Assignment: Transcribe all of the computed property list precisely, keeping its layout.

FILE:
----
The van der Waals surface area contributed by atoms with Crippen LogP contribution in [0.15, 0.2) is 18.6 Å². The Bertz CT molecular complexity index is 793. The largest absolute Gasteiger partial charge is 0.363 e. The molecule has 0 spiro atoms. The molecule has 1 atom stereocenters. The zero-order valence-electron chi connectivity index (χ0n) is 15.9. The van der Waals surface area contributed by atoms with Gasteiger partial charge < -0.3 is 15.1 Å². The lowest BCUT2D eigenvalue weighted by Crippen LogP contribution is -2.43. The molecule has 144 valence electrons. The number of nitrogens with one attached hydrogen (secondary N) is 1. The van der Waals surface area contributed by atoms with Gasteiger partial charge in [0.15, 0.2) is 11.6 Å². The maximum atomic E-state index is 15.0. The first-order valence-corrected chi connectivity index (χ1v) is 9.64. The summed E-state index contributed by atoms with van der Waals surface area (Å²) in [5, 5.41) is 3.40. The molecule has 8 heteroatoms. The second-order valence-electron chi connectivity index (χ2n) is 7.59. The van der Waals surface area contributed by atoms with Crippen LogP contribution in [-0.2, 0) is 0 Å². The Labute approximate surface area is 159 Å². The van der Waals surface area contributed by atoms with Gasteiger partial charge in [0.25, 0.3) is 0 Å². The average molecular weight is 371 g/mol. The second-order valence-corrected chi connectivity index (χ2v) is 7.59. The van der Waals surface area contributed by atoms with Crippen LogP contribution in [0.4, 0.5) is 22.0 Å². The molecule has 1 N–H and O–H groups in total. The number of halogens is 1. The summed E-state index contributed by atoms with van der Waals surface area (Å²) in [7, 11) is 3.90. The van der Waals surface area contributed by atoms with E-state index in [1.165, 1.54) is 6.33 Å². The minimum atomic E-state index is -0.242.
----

The van der Waals surface area contributed by atoms with Crippen LogP contribution in [0.15, 0.2) is 18.6 Å². The Bertz CT molecular complexity index is 793. The largest absolute Gasteiger partial charge is 0.363 e. The molecule has 0 spiro atoms. The molecule has 1 atom stereocenters. The zero-order valence-electron chi connectivity index (χ0n) is 15.9. The van der Waals surface area contributed by atoms with Gasteiger partial charge < -0.3 is 15.1 Å². The lowest BCUT2D eigenvalue weighted by Crippen LogP contribution is -2.43. The molecule has 144 valence electrons. The number of nitrogens with one attached hydrogen (secondary N) is 1. The van der Waals surface area contributed by atoms with Gasteiger partial charge in [0.15, 0.2) is 11.6 Å². The maximum atomic E-state index is 15.0. The first-order valence-corrected chi connectivity index (χ1v) is 9.64. The summed E-state index contributed by atoms with van der Waals surface area (Å²) in [5, 5.41) is 3.40. The molecule has 8 heteroatoms. The second-order valence-electron chi connectivity index (χ2n) is 7.59. The van der Waals surface area contributed by atoms with Crippen LogP contribution in [-0.2, 0) is 0 Å². The Labute approximate surface area is 159 Å². The van der Waals surface area contributed by atoms with Gasteiger partial charge in [0.25, 0.3) is 0 Å². The average molecular weight is 371 g/mol. The second-order valence-corrected chi connectivity index (χ2v) is 7.59. The van der Waals surface area contributed by atoms with Crippen LogP contribution in [0.4, 0.5) is 22.0 Å². The molecule has 1 N–H and O–H groups in total. The number of halogens is 1. The summed E-state index contributed by atoms with van der Waals surface area (Å²) in [7, 11) is 3.90. The van der Waals surface area contributed by atoms with E-state index in [1.165, 1.54) is 6.33 Å². The minimum atomic E-state index is -0.242.